'Furious' residents slam plans to axe WWI memorial trees in Sheffield

Residents on a Sheffield street claim to be '˜furious' over plans to axe mature trees planted to honour fallen WW1 soldiers.

Wednesday, 23rd November 2016, 11:52 am
Updated Tuesday, 29th November 2016, 09:27 am
Trees on Western Road were planted in April 1918 to honour soldiers from Westways School, in Crookes, who died in WW1.

This week Sheffield Council announced plans to fell the trees on Western Road, in Crookes, as part of the Streets Ahead road improvement scheme with Amey.

Following the announcement, residents have slammed the decision to axe the ‘much loved’ trees.

Residents are 'furious' at plans to axe trees plated to honour fallen soldiers from WW1.

Robin Ridley, Crookes and Western Road coordinator for the STAG campaign, said: “There are a lot of shocked and unhappy people – we a re furious and genuinely upset to lose these much loved trees.”

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He said 96 trees were planted in April 1918, of which 60 remain. Robin beleieves the ‘vast majority’ will be axed. to honour WWI soldiers who died in battle. There are currently 60 trees on the street.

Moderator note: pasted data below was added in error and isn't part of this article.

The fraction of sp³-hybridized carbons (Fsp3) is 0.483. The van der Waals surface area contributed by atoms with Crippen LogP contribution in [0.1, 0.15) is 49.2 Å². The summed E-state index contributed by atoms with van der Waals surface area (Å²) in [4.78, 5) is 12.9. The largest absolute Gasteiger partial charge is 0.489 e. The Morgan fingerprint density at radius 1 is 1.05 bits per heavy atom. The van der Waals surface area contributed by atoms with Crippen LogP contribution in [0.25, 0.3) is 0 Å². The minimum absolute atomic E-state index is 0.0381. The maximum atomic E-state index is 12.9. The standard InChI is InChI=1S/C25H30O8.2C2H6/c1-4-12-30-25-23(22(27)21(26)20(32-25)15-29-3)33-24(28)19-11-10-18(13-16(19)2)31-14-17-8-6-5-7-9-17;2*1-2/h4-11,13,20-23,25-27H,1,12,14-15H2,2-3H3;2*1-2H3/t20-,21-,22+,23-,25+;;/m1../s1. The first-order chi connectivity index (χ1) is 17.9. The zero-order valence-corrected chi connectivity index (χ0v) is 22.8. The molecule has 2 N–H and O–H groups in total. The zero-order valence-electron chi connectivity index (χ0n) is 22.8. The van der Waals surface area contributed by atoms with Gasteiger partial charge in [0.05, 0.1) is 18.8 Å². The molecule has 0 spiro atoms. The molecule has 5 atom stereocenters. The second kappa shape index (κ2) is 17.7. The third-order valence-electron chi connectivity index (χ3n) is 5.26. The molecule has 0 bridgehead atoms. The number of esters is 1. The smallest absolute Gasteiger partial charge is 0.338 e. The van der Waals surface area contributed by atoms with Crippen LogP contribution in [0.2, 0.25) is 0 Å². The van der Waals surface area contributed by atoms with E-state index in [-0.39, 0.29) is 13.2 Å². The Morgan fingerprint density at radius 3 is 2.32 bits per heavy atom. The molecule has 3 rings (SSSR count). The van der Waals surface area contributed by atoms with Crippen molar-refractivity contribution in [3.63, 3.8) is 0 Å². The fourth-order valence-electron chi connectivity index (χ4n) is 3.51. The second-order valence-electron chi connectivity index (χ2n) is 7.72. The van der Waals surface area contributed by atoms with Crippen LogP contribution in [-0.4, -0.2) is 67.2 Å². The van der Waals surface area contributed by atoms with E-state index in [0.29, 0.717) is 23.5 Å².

A spokesman for Sheffield City Council said: “We understand that that people feel strongly about the trees on Western Road. Unfortunately trees do not live forever. However, we do plan to work to sensitively ensure that this avenue of trees will continue to remain in place.

“Where tree removal is the only reasonably practicable option, we will look to use replacement planting to retain the identity of this street.

Residents are 'furious' at plans to axe trees plated to honour fallen soldiers from WW1.

“The council has been called out to deal with numerous safety defects with this specific tree in recent years, including a large branch shearing out of the tree that fell onto the pavement.

“We still await the outcome of the resident surveys and any recommendations from the Independent Tree Panel for consideration, as well as continuing to review the condition of this tree. We will continue to do this in the coming months before a decision is made about whether the tree can be safely retained longer-term.”